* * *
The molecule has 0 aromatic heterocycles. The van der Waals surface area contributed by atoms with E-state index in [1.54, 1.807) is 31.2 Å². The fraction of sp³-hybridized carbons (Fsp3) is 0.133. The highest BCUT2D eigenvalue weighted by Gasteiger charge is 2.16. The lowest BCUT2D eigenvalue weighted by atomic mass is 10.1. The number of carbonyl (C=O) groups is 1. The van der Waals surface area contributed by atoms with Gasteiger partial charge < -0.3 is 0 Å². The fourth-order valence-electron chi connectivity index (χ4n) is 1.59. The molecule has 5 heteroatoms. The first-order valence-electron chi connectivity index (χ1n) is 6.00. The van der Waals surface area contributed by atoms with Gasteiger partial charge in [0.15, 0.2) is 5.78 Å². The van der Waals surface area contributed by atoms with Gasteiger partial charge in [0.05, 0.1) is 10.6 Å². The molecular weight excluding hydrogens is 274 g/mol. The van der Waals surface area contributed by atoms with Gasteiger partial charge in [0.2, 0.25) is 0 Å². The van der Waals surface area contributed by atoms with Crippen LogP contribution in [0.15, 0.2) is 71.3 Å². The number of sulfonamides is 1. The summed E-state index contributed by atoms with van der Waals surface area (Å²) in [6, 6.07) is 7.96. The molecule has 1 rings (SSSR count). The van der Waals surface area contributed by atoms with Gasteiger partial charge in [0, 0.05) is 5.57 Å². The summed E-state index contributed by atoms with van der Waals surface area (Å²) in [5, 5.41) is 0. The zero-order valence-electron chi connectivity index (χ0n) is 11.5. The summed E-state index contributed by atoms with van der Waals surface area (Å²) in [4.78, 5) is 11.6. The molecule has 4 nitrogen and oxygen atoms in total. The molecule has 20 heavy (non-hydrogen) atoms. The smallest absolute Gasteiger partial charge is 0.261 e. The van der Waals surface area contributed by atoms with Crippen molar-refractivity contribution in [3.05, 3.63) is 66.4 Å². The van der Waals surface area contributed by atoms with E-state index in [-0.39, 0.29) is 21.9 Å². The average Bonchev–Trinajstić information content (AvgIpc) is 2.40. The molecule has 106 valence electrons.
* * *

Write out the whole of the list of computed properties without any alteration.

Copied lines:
The molecule has 0 aromatic heterocycles. The van der Waals surface area contributed by atoms with E-state index in [1.54, 1.807) is 31.2 Å². The fraction of sp³-hybridized carbons (Fsp3) is 0.133. The highest BCUT2D eigenvalue weighted by Gasteiger charge is 2.16. The lowest BCUT2D eigenvalue weighted by atomic mass is 10.1. The number of carbonyl (C=O) groups is 1. The van der Waals surface area contributed by atoms with Gasteiger partial charge < -0.3 is 0 Å². The fourth-order valence-electron chi connectivity index (χ4n) is 1.59. The molecule has 5 heteroatoms. The first-order valence-electron chi connectivity index (χ1n) is 6.00. The van der Waals surface area contributed by atoms with Gasteiger partial charge in [0.15, 0.2) is 5.78 Å². The van der Waals surface area contributed by atoms with Gasteiger partial charge in [0.05, 0.1) is 10.6 Å². The molecular weight excluding hydrogens is 274 g/mol. The van der Waals surface area contributed by atoms with Gasteiger partial charge in [0.2, 0.25) is 0 Å². The van der Waals surface area contributed by atoms with Crippen LogP contribution in [0.15, 0.2) is 71.3 Å². The number of sulfonamides is 1. The summed E-state index contributed by atoms with van der Waals surface area (Å²) in [6, 6.07) is 7.96. The molecule has 1 rings (SSSR count). The van der Waals surface area contributed by atoms with Gasteiger partial charge in [0, 0.05) is 5.57 Å². The summed E-state index contributed by atoms with van der Waals surface area (Å²) in [5, 5.41) is 0. The zero-order valence-electron chi connectivity index (χ0n) is 11.5. The summed E-state index contributed by atoms with van der Waals surface area (Å²) in [4.78, 5) is 11.6. The molecule has 4 nitrogen and oxygen atoms in total. The molecule has 20 heavy (non-hydrogen) atoms. The smallest absolute Gasteiger partial charge is 0.261 e. The van der Waals surface area contributed by atoms with Crippen molar-refractivity contribution in [3.05, 3.63) is 66.4 Å². The van der Waals surface area contributed by atoms with E-state index in [-0.39, 0.29) is 21.9 Å². The average Bonchev–Trinajstić information content (AvgIpc) is 2.40. The molecule has 106 valence electrons.